How to Use Visual Feedback to Improve Your Climbing
These days, it seems anything anyone does is just for the Instgram. But I urge you to think twice the next time your friend asks you to film them while they climb. Before you roll your eyes, consider this: you might be helping them become a better climber.
Visual feedback in the form of film review is a useful tool for learning and improving. Reviewing video was common practice when I was a figure skater. Film study is also utilized in mainstream sports like basketball, soccer and American football.
“Proper film study is vital for any NFL team to win. Players that can take what they see on the screen and transfer that knowledge to the field will always have their “eyes on the prize.”Ex-NFL athlete, Marc Lillibridge
Though there is not a ton that a climber can lean from how football players train, film review is certainly a tactic we can steal from the coach’s playbook. In the age of smart phones, you are carrying a powerful tool everywhere you go. Here is how you can wield it wisely.
Observing Yourself “Like a Scientist”
Trevor Ragan, founder of TrainUgly.com, has devoted his career to educating people on how to learn better. He writes about the process of “observing yourself like a scientist”. This is the idea that we should be taking an objective look at our practice and performance and take our results “seriously, not personally”.
“The outcome is a reflection of the process, NOT of me as a person.Trevor Ragan
I am not a failure, the failure was in the process.“
Scientists have tools that they use to collect data, so why not use your smart phone to gather some data for yourself?
Cringe Your Way Through It
Do you hate watching video of yourself? Do you cringe watching an instant replay of you failing on something? If you do, it’s pretty normal. However, as Trevor says, part of learning like a scientist is not take the outcomes personally. So take the video, get feedback and improve what you can.
A Little Help from Your Friends:
Getting Useful Feedback
On a November trip to the Red River Gorge in Kentucky, I worked on Ale-8-One, a 5.12b in the Motherlode area. Before my first redpoint attempt on the the route, I tossed my friend Justin my phone and asked him to take a video.
I one-hung the route and had the whole thing on film. Honestly, I felt strong and smooth, but when I watched the footage, I seemed to be shaking like a leaf and my clipping was as smooth as sand paper (video below for reference. Pardon the quality). Upon reviewing it, it was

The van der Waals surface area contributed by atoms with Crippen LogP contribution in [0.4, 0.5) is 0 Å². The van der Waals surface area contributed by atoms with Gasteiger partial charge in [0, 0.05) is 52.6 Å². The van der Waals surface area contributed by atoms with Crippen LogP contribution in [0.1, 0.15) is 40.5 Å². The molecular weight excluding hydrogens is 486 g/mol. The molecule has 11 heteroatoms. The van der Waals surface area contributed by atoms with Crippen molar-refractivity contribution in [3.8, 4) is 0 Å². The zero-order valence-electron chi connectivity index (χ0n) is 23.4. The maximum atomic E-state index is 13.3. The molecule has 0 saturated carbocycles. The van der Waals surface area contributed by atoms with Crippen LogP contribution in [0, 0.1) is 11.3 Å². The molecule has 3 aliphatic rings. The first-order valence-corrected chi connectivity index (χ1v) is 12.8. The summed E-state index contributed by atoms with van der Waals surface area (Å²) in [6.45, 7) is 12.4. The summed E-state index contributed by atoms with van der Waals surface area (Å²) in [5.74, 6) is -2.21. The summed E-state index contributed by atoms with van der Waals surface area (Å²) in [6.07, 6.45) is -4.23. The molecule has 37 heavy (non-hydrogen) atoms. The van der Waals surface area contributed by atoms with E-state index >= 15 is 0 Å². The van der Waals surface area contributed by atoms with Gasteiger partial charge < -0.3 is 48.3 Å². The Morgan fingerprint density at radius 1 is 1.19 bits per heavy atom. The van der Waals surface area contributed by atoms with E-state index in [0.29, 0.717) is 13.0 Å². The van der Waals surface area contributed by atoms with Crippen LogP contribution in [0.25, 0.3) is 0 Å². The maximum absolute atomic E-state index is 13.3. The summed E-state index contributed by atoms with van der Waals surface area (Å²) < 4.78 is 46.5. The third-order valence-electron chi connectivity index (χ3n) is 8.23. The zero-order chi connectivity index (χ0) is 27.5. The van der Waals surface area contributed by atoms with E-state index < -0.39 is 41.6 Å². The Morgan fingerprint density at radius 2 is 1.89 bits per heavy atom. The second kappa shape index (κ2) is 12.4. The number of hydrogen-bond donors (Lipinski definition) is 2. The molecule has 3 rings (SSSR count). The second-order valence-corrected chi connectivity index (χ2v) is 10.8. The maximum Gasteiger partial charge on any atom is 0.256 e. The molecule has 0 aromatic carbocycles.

Note that on this attempt, it was my first time trying to emulate the no hands rest at the beginning, hence some of the sloppiness there.
That evening I passed the videos around to climbers who were stronger than me and asked for feedback on what they thought I could improve. I had my own ideas about what needed to be fixed, but hearing the perspective of others was really helpful. They noticed inefficiencies that I would not have picked out were I left to my own devices.
Taking Feedback and Getting Better
Though I didn’t send the route on that trip, my next redpoint go was night and day compared to my first attempt. I made it to the second to last hold before the chains and I felt way stronger. My loyal belayer told me that I looked like a completely different climber than my attempt two days ago.
Reviewing film and getting feedback from others made a huge difference.
A Bit of Research on Feedback and Learning
In a study of 60 male novice swimmers, researchers explored four different teaching methods for improving speed and swimming technique. Which method proved to be the most effective for technique improvement? A combination of film review and verbal feedback from coaches. Compared to verbal feedback alone and watching the expert swimmers, getting a combination of visual and verbal feedback, was superior to the other methods studied.
When to Get Footage
Obviously, getting video can be a cumbersome, especially if you are alone, or if you don’t want the distractions that your smart phone can cause. However, if there is a move or route you are struggling with indoors or outdoors, getting video of yourself is exceptionally helpful. If you are in a scenario where you think seeing yourself doing the move would benefit you, be brave, advocate for yourself and ask for a favor from a friend or a climbing partner.
Other Benefits of Film
We all take rest days. If I am in the middle of working on an outdoor project, I sometimes review the beta in my head as I fall asleep at night. This process can be augmented by having video to review as well. If you can review film and make notes on what you are going to tackle in the next climbing day, you help yourself become more intentional on the wall when your rest day is over.
- Film review is a common practice in high-end sports. We can also apply this tactic to our climbing.
- Objectively observing ourselves “like a scientist” is vital to the learning process.
- Visual feedback through film is a useful way to aid in the learning process of climbing.
- Having trusted climbing partners objectively review your film can give you fresh perspective when working on improving your climbing skills.
- Be brave and advocate for yourself if you want help getting video of a boulder or route you are working on.
- Reviewing film is a productive activity on rest days from climbing.
Have you ever used film review to work out a move or sequence? Have you found it helpful? Were you ever surprised at what you saw? Leave a comment or shoot me a note at firstname.lastname@example.org – I would be thrilled to hear from you.
If you found this post valuable, this is just the tip of the iceberg. You are going to love the Redpoint 101 Workshop Replay. In this workshop you will learn how to break down an ambitious objective, useful tactics for faster sending, and a whole lot more. Click here to grab the replay and the workbook now.